By: Nour Alahmad
“I have encountered many harassments where some bullied me, particularly by my surroundings, because of my work in media”, said by Shaza (alias name) in her conversation with us.
Shaza started her career in media in her mid-twenties in parallel with the spread of mass media in northeastern Syria since the declaration of the Autonomous Administration in 2014.
Shaza was born in Qamishli City, and she worked on covering events in different areas of the Syrian Jazira. She chose to focus on Yazidi women survivors of extremist groups’ violations. As she adds, she did not survive harassments and rejection by members of the community in the beginning of her career in media.
Shaza says “working in the field of media in a country witnessing war is not easy, especially if it is in a community tending to stereotype women’s work”. In Syria, generally speaking, women are framed within specific careers limited to child upbringing and household chores, or other fixed jobs. This hinders women liberation and economic independence, and restrict their contribution to society development. This contradicts what is stated under article 23 from UN Human Rights Declaration’s “everyone has the right to work, to free choice of employment, to just and favorable conditions of work and to protection against unemployment”.
UN Human Rights Declaration’s article 7 states that all are equal before the law and are entitled without any discrimination to equal protection of the law. All are entitled to equal protection against any discrimination in violation of this Declaration and against any incitement to such discrimination.
The Convention on the Elimination of All Forms of Discrimination against Women (CEDAW) states that discrimination against women “violates the principles of equality of rights and respect for human dignity, and it is an obstacle to the participation of women, on equal terms with men, in the political, social, economic and cultural life”. The Syrian Regime was conservative about a large number of the Convention’s clauses before signing. However, the Syrian Constitution, under article 33, confirms “respect for rights and freedoms and equality of rights and duties of all citizens regardless of gender or any differences; article 23 states that “the State shall provide women with all opportunities enabling them to effectively and fully contribute to the political, economic, social, and cultural life”.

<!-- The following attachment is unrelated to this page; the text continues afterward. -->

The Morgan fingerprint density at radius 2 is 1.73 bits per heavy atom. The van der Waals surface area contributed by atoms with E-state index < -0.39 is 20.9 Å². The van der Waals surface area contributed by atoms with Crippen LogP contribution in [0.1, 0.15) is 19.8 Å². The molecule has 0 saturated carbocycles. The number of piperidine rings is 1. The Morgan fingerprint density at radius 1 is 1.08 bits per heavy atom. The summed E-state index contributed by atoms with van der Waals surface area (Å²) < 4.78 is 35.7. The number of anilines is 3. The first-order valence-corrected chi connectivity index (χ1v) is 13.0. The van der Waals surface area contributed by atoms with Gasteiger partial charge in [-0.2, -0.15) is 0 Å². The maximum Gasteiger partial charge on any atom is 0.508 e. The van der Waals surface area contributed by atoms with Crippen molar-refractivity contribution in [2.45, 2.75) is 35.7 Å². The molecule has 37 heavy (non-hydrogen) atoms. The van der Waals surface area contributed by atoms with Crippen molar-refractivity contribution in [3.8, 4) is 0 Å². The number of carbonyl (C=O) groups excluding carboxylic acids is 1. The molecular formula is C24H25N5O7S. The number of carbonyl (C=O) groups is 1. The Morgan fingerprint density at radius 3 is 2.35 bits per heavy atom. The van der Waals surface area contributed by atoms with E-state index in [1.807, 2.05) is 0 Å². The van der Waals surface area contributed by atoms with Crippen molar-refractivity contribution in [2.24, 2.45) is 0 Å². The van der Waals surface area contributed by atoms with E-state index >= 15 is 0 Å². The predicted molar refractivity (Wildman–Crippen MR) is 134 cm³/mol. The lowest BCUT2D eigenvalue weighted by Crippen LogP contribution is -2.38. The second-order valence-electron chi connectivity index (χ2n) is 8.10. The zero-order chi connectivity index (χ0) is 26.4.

The harassments, which Shaza and other women working in media were exposed to, were not limited to social discrimination between them and their work peers from the other gender. A number of female journalists and media professionals had to resign for several reasons not limited to harassments nor molestation.
Nisreen (alias name), a journalist who preferred not to expose her identity, is from Al-Hasakah City. She has faced many harassments because she works at a radio station. The issue escalated and reached a level where her husband was cursed out, and his masculinity was underestimated because he gave her the permission to work in media. Nisreen adds “this is incitement to female media professionals”.
Nisreen had to work under an alias name during her work as an editor in the news department, and she chose not to perform any field coverages in order to evade harassments. Nisreen adds “working in editing has mitigated discomforts, but I faced harassments and job exploitation. This matter has become a burden on my husband, so, in the end, he prevented me from continuing”.